Wednesday, October 5, 2016

Top 5 Wednesday 10/5/16

Today is my very first Top 5 Wednesday. Top 5 Wednesday (T5W) is a goodreads group of booktubers, bloggers, etc who all answer the same topic on a given Wednesday. If you want to know more, check out the group here

Today's Top 5 is:

Top 5 Books That Took You the Longest to Finish 

I am not a reader who generally lets books sit for a long time on my reading pile. I either commit to a book and read it through fairly quickly or if something isn't grabbing my attention I will stop and restart it again at some future date. I had to scour my goodreads for anything that took me longer than a month but I did manage to find 5. So without further ado:

#5 Epitaph for a Spy by Eric Ambler
This book took me 44 days and what's really sad is that the book is only 263 pages long. This book tells the story of Josef Vadassy who is on vacation in the Riviera when the world is on the verge of WWII. He finds himself in the midst of a hotel housing a spy but who is the spy? A great spy/mystery novel. I don't know why it took me so long to read it.

#4 In the Garden of Beasts by Eric Larson
This book also took me 44 days. In fact it was the exact same 44 days as the last book which might explain why I got a little bogged down in WWII. (I was also probably reading at least two other books at the time.) A narrative Non-Fiction focusing on an American ambassador in Berlin during Hitler's rise to power.

#3 Under the Harrow by Mark Dunn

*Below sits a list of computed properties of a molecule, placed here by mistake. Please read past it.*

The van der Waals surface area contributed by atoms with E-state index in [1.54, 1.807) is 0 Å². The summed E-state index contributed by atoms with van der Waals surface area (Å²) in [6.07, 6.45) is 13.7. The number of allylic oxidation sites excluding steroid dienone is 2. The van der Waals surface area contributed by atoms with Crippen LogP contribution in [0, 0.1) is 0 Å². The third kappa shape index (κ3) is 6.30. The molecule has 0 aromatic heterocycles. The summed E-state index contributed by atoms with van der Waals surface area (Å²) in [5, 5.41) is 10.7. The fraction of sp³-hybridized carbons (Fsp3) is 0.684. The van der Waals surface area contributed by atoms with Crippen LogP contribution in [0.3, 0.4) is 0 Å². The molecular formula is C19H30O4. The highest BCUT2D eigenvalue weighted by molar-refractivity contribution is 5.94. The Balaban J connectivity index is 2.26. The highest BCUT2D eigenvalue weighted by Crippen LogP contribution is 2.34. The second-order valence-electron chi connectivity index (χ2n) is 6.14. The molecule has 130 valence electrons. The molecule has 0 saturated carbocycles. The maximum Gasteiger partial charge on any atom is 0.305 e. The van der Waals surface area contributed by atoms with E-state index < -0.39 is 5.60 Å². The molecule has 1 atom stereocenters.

This book took me 56 days which isn't too bad considering that it clocks in at almost 600 pages. If you go to goodreads the first sentence in the description is, 'What if Charles Dickens had written  contemporary thriller?' I'll leave it at that and let you explore this book for yourself.

#2 S. by J.J. Abrams and Doug Dorst
108 days. Of all the books on this list, this is the one I would recommend most highly. This book is amazing for its style alone. (Although I also thoroughly enjoyed the story!) This is a book within a book. You have two different readers who use the book as their way of communicating so beside the actual story in the book you have dialogue of two college students writing in the margins. The book is also stuffed full of extra bits and pieces: letters written to each other, postcards, maps drawn on napkins. If nothing else, you need to own this book just for the pure beauty of it and the interaction of the reading experience.

#1 The Time Traveler's Guide to Elizabethan England by Ian Mortimer
This book took me a whopping 128 days. This book is so much fun because it talks about the ins and outs of everyday life: what people wore, what they ate, how they kept themselves clean (or didn't), what it was like to be rich or poor, what jobs people did, even vocabulary that was different. I think this book took me so long just because I would read a page here or there and not sit down and take in big chunks of it in one sitting. But this is a great book, would definitely recommend.

As always, thanks for reading!

1 comment:

  1. I loved S! I keep recommending it as a gift idea for bookworms, because the mere act of reading it is so rewarding. The two narratives - the novel and the commentary by our protagonists - weave into each other perfectly and make for a compelling and layered reading experience. And I really appreciated the high production value of the book. Turning the page and have a postcard, a glossy photo or even a proper napkin with a map drawn on it fall into your lap make reading the book feel like embarking on a treasure hunt. I agree with your recommendation!